Anda di halaman 1dari 4

# Quantifying Steam Quality

## One equation comprising two independent variables gives an

accurate assessment of steam quality

Steam quality is a measure of the amount of saturated steam that coexists with its
condensate in a given system. Calculate it by dividing the mass of steam by the total mass
of steam and condensate.

## Steam quality = Msteam/(Msteam + Mcond) (Eqn. 1)

Others have pointed out the importance of identifying steam quality in systems
supporting industrial applications. For example, excessive moisture in the form of free
droplets carried along with the main steam flow might impinge on turbine blades and
cause mechanical damage. Likewise, high-velocity condensate can score valve seats and
cause other erosion—and corrosion—related problems.

## Ganapathy(1) gives a detailed explanation of how to calculate steam quality with a

throttling calorimeter. A small quantity of the steam is throttled through an orifice from
system pressure (PS) down to atmospheric pressure. The steam temperature at the orifice
exit (TE) is recorded. This expansion is adiabatic. The following expression describes the
energy balance associated with the throttling process:

## HM = HL (1-X) + HGX (Eqn. 2)

And after rearranging:
X = (HL-HM)/(HL - HG) (Eqn. 2a)
Where:
HM = enthalpy of superheated steam at temperature.
TE = exit temperature at atmospheric pressure.
HL and HG = the enthalpy of condensate and steam, respectively, at system pressure PS.
X = the steam quality.

Thermodynamic data for calculating steam quality may be obtained from ASME Steam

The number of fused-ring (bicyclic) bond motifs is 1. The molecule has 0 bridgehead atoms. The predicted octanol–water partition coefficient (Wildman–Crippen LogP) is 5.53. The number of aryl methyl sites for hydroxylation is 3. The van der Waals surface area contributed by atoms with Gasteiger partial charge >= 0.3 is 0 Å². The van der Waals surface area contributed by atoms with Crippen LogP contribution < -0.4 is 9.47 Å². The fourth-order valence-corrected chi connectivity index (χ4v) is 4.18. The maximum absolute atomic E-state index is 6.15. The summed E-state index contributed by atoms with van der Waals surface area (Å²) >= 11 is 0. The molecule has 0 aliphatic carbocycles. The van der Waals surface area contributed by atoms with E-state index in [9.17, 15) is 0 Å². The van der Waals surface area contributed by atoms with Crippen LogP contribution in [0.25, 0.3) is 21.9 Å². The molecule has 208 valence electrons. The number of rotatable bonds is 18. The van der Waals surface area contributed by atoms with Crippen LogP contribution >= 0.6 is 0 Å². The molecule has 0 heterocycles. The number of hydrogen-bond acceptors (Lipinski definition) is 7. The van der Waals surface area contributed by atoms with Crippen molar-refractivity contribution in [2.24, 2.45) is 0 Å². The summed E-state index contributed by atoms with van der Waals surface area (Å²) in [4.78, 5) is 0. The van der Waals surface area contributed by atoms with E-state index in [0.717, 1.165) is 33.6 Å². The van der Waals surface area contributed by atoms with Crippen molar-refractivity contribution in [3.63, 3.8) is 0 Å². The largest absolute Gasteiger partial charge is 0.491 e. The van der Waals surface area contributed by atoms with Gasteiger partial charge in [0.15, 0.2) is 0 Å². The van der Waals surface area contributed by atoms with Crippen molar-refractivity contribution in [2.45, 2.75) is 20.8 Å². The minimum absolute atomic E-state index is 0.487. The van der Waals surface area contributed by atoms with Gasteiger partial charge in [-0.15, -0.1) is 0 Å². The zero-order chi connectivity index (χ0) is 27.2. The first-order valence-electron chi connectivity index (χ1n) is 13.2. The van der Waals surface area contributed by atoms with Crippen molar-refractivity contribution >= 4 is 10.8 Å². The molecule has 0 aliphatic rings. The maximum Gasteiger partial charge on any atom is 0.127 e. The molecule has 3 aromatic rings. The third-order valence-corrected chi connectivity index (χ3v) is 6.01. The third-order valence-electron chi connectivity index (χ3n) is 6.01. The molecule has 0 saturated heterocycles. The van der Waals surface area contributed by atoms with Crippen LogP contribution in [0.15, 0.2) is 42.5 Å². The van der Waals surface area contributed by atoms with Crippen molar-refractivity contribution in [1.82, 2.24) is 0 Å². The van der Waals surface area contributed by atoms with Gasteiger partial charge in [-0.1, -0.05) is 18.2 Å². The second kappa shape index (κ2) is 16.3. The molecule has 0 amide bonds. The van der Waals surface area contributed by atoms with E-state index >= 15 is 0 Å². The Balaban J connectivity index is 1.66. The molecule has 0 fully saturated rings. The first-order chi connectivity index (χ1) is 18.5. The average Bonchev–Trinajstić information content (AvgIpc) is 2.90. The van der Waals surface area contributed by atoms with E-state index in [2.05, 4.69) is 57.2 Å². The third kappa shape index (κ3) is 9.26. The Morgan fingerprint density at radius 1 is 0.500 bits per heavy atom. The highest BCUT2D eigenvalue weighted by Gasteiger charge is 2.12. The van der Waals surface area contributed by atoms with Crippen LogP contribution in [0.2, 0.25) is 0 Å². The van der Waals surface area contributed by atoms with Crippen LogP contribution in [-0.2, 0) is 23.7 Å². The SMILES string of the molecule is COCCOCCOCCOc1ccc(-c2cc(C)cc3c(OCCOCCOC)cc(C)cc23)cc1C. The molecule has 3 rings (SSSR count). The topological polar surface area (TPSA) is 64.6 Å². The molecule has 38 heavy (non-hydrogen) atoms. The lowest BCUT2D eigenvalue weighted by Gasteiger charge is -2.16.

Tables(2) or any other library source(3). Ganapathy developed a diagram, which displays
TE on the abscissa and X on the ordinate. A series of isobars for PS in the 50 to 500 psia
range also is shown on the diagram. The diagram provides a quick estimate of steam
quality when TE and PS are known.

Liley(4) calculated steam quality at pressures ranging from 2 bars (29 psia) to 20 bars (290
psia) in one bar increments. He developed an equation of the form:

X = A + BTE (Eqn. 3)

It describes the steam quality at each pressure, PS as a function of TE. Each set of
coefficients A and B is valid for only a single pressure. Coefficients for pressures not
included in the list must be interpolated. Solving equations 2a and 3 requires a user to
look up recorded data.

The following equation was developed to quantify steam quality when the pressure and
calorimeter temperature are known. It is valid for a steam quality between 0.95 and 1.00
and for pressures between 30 psia and 600 psia:

## Solving for TE:

TE = [0.9959 -X - 0.03218 ln(PS + 6.8)]/[0.000442 - 0.001581 ln(PS + 374)] (Eqn. 4a)

Expressing steam quality by means of a single continuous function eliminates the need
for graphical data representation or interpolation. The equations can be used for online
steam quality monitoring with a programmable process controller using orifice exit
temperature and steam system pressure as input values, or they can simply be stored in
the memory of a pocket calculator for use when the information is required.

By curve fitting available data in the ASME Steam Tables, the P-T relationship for
saturated steam in the 30 to 600 psia range can be expressed as:

## TS = 120.62 (PS - 1.5)0.21793 (Eqn. 5a)